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The Courage To Be Our Age

category_bug_ageism.gif People generally try to avoid admitting they are growing old. Some say, “I’m 65 years young.” Or, “You’re only as old as you feel.” Others, when asked, simply lie. “You don’t look that old,” is another lie, a social convention considered to be a compliment. And there is Satchel Paige’s famous question: “How old would you be if you didn’t know how old you were?” So many ways to say we’re not as old as we are.

Some try to hide their age with medical procedures ranging from simple chemical peels to major surgery – a growth industry which leaped 30 percent from 2000 to 2004.

Experts tell us that by eating nutritionally and remaining active, we will stay young. They are wrong. These will not keep us young; they will keep us healthy and fit. We are all growing old and none of these tactics can change that.

So why do we try so hard to deny our age? Because we live in age-phobic culture that is discriminatory and disrespectful, littered with false beliefs about old age. No one wants to live in such a world, so we go along with the cultural imperative to maintain a facsimile of youth, actively complicit in our own second-class citizenry.

Ageism is as evil as every other ism and it will persist as long as we pretend to be younger than we are.

Among those pretenses are the phrases above. Language matters and we need to change it. From day one at Time Goes By, the word “old” has been used as a neutral or positive descriptor. Repetition breeds acceptance and if a lot of us use the word “old” that way, its pejorative nature will begin to slip away. And…

We can stop using other phrases like “senior moment.” We’ve been forgetting things since we were kids; it is a myth that old people have poor memories. And…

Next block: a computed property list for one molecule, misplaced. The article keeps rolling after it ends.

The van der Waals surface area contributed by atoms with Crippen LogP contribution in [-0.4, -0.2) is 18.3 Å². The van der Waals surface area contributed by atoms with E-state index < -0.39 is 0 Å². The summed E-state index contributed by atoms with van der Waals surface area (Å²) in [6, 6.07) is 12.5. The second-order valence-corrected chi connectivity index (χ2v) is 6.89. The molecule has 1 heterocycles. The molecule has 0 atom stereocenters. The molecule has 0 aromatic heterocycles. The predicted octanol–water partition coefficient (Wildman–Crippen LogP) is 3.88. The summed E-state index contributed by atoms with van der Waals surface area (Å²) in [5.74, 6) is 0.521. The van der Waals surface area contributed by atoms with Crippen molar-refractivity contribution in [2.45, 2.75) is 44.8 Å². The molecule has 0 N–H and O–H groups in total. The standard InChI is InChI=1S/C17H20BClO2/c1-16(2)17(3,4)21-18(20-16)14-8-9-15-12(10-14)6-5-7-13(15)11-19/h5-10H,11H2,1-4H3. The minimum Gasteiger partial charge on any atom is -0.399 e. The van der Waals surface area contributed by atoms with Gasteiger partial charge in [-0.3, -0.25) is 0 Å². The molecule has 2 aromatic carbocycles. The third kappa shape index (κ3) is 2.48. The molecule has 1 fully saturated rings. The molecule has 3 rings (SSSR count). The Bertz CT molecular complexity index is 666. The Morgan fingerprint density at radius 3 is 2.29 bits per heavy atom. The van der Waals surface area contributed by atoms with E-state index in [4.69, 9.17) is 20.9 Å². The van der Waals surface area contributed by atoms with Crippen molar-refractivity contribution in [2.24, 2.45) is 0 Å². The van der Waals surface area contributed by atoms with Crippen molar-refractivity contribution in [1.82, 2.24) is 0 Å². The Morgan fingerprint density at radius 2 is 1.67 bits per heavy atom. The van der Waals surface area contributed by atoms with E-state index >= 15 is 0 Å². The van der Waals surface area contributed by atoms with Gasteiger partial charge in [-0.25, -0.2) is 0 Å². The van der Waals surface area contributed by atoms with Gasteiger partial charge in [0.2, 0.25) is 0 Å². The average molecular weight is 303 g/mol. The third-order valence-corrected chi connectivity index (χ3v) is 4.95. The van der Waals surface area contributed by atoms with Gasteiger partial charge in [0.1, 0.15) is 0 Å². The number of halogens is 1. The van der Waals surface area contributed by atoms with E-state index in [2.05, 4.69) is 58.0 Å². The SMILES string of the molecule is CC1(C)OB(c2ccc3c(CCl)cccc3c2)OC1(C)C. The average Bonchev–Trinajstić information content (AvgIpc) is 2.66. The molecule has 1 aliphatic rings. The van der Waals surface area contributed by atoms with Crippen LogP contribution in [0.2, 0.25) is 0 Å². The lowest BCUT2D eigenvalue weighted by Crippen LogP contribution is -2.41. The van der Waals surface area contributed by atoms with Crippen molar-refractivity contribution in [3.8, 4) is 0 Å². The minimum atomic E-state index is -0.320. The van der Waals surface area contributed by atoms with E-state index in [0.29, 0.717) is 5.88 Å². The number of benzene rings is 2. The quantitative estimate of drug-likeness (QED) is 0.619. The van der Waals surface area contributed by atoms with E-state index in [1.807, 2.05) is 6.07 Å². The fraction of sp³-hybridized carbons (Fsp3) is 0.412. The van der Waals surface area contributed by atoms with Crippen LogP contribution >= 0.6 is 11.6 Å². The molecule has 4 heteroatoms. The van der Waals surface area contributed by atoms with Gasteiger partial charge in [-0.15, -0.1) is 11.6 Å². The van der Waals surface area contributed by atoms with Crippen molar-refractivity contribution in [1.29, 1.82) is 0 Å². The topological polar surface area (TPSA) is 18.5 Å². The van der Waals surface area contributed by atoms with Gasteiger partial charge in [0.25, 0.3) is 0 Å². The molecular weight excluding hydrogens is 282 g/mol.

Unnecessary medical procedures are another pretense and it never fools anyone. We are all adept at recognizing cosmetic surgery nowadays and it’s rarely a pretty picture. And…

When the media publish stories that perpetuate ageism, we can let them know their prejudice is showing. It’s easy these days with email. And…

When you believe you’ve not been hired or have been fired because of you’re old, ask them outright: Is this because of my age? You’ve already lost the job, so it can’t hurt and it makes the bad guys uncomfortable. And...

There is a lot more we, older people, can do to bust the myths of aging, insist on as much respect as people of every other age are accorded and fight back against discrimination.

Our generation has a lot of experience at changing unjust social policies. Many of us marched for civil rights and women’s rights. We protested a war and brought down a president. Just this year, we defeated President Bush’s Social Security privatization plan. And we can do it again.

All it takes to change the culture of ageism is the courage to be ourselves and to stop pretending we are younger than we are. Do it for yourself. Do it for your children and for your grandchildren so they will live in a different kind of world when they get old.


Comments

Interesting construct using the trailing "And..." to flow from point to point.

A couple of quick thoughts that come to mind: [1] Our species has been seeking the "fountain of youth" for hundreds, perhaps thousands of years. Why and how did that quest start? Genetic predisposition? [2] As we age we become more aware of the dark side of aging going on around us. Our parents, older friends, heros from the past - all growing old, getting frail, too many of them having serious physical and/or mental problems. I catch myself thinking that I don't want to be like that. Just let me live life to its fullest right up to the moment I die. Yes, I realize that is a different subject, but my point is this: some [many? most?] observe the aging generation ahead of them and deal with what they find unacceptable by denying, covering it up, pretending, having surgery, etc., rather than enjoying a swim in the reality pool with the few of us there.